Nolan Chinn, Helen Do, and Lana Pivarnik are undergraduate students in Mechanical Engineering. They interned at Titan DIY Kits during Summer 2022.
Where did you intern and what kinds of projects did you work on?
Nolan: Titan Vans is a camper van conversion company located in Boulder, Colorado that does in-house conversions and sells DIY kits.
Helen: Our biggest project for the summer was the Van-in-a-Box. The ultimate goal is to convert the available models Titan Vans currently builds into a complete DIY set, which would include overhead cabinets, wheel-well cabinets, kitchen galleys, beds, and other various accessories. While designing, we had to keep in mind production costs, affordability to the consumer, ease of installation, quality and longevity of materials and design, and aesthetic appeal.
Lana: Multiple times a summer, Titan Vans attends trade shows and uses kerf walls, which are similar to pegboards, to display information about the company. We created a display of the joinery Titan uses, including dados, rabbets, and half rabbets, on a miniature cabinet.
Was there a challenge you encountered that let you use your engineering skills in a new way?
Nolan: I used a lot of existing CAD knowledge from MCEN 1025, but applied it differently because I was working with wood joinery and sheet metal. With the wood joinery, I had to always think about the strongest way to create the joint while also optimizing my design for the manufacturing process.
Helen: Statics and Solid Mechanics explored different types of forces and how they distribute across a surface. This was important to understand what direction fasteners and loads place. That knowledge helped me analyze whether my designs were viable.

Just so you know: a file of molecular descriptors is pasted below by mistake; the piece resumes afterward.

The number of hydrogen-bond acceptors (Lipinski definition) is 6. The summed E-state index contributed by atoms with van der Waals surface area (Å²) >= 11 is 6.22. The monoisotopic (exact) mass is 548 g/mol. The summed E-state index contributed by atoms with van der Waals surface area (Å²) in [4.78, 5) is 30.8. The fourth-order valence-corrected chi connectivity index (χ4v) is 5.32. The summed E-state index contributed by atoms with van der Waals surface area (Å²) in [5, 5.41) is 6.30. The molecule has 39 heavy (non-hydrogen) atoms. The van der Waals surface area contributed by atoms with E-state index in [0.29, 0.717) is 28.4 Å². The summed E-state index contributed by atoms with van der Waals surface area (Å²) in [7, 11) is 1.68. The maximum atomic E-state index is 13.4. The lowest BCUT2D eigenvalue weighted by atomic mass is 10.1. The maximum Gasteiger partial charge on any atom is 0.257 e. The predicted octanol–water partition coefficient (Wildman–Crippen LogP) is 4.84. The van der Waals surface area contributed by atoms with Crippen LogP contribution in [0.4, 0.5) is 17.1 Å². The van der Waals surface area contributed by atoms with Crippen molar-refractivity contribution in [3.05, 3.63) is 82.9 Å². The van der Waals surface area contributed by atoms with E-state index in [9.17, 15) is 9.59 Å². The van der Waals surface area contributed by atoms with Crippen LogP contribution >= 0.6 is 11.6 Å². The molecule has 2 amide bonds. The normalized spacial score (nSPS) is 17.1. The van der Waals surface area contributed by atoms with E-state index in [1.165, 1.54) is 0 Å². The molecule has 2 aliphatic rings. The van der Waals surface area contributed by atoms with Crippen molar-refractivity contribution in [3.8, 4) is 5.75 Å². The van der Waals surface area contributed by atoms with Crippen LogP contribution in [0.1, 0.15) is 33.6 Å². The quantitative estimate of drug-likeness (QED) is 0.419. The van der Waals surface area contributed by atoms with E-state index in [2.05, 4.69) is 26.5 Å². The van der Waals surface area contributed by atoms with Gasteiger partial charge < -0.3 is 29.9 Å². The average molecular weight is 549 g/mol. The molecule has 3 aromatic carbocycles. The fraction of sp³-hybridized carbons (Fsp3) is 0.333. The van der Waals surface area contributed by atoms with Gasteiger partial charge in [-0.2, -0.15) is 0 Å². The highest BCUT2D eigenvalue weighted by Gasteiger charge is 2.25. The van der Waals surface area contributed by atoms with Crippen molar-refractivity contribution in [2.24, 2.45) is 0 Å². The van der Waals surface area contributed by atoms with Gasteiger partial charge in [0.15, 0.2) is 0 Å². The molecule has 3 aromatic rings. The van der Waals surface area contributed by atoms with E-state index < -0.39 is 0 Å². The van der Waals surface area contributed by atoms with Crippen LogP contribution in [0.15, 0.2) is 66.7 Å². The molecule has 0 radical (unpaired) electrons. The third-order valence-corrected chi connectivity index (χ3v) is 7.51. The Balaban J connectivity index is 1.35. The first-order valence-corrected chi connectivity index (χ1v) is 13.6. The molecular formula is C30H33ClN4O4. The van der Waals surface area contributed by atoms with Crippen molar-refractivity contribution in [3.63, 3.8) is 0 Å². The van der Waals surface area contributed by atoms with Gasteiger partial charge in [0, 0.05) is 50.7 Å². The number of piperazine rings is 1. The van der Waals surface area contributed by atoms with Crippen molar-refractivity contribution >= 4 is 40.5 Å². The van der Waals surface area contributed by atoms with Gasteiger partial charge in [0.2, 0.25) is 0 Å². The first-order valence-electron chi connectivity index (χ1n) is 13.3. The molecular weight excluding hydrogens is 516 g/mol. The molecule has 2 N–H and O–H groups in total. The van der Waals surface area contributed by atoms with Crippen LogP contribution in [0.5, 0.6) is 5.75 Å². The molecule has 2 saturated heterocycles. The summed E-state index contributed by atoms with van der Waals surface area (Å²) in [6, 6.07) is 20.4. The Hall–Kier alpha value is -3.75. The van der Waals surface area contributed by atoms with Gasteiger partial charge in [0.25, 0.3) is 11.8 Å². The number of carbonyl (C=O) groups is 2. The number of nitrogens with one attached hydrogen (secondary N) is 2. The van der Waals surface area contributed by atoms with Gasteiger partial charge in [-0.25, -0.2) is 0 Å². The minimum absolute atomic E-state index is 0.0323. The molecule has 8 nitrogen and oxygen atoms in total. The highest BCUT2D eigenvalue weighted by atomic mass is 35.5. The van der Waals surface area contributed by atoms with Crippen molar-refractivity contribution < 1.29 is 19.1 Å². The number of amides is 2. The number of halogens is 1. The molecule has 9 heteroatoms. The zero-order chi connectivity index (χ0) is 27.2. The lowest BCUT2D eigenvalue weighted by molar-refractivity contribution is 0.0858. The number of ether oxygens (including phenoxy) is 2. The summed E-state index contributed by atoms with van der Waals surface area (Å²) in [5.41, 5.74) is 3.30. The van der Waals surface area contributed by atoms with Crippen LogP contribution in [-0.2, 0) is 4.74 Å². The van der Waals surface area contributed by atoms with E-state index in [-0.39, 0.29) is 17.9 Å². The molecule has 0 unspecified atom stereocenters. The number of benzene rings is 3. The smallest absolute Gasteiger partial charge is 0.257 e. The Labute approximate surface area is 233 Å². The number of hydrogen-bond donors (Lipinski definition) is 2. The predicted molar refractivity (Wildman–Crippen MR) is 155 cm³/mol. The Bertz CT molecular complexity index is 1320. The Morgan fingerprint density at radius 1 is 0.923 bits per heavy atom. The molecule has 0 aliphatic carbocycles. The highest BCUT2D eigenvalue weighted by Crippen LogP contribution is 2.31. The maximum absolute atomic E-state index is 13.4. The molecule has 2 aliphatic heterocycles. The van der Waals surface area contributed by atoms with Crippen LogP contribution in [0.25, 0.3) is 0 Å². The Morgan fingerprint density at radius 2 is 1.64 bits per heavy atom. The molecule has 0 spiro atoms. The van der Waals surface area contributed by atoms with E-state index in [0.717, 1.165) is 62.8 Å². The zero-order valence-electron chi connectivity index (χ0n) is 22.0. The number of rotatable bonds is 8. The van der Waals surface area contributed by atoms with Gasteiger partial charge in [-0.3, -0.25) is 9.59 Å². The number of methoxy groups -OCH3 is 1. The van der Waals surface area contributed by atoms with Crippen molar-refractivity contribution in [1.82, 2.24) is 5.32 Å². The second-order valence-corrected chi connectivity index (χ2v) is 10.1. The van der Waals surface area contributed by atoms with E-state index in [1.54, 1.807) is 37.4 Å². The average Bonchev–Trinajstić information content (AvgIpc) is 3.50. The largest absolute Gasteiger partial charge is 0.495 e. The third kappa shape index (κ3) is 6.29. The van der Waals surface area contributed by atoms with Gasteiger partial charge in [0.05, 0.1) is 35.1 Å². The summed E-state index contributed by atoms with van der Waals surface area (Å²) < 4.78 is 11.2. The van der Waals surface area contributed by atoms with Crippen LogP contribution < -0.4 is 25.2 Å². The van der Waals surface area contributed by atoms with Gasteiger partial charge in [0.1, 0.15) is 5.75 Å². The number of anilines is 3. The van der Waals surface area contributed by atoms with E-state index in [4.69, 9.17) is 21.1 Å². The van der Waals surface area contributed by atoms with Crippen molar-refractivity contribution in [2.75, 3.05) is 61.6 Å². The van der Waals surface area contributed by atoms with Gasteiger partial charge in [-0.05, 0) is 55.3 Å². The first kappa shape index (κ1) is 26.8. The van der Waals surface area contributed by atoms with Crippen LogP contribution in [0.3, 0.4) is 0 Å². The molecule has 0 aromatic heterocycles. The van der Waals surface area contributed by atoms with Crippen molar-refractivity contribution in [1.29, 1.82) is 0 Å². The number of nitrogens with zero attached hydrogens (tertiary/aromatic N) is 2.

Lana: A side project we worked on was to modify a vacuum attachment to collect more sawdust with each pass. I designed a vacuum head, imported it into a CAD program, and performed flow analysis on it to see if the larger size would impact the sucking capabilities. The project was paused while we worked on the Van-in-a-Box, but it was a good opportunity to use CAD in a new way.
How did what you learned look different than the way you learn engineering in class?
Helen: The first assignment after being shown around was to assemble our own desks. That was a fun introduction and highlighted the project we were going to work on: simple yet sturdy furniture that would be easy to self-assemble. We were also asked to reverse engineer various components the company commonly uses, which helped us learn about their materials and how best to model them using CAD. New CAD skills I learned over the summer included using the combine tool, parametric modeling, and creating a CAM file that the CNC machine could use.
Nolan: It was great to be a part of the new product development process within a small company like Titan because they were very open to new ideas. Most of my time was spent at a desk doing CAD, which I enjoy, but the hands-on prototyping was even more exciting because I got to see the designs I worked on come to life. Physically building the prototypes also put me in the shoes of the consumer which made it easy to see how our designs could be improved.
Lana: I feel like I have developed solid skills in CAD especially, but I have also learned so much about other aspects of running a business and working on an engineering project. Having large amounts of freedom has allowed me to explore aspects of building vans that are not directly related to my task but that have helped me to understand how different factors impact my designs. After researching countless hinges, fasteners, and components, I feel much more confident in my working knowledge of mechanical design.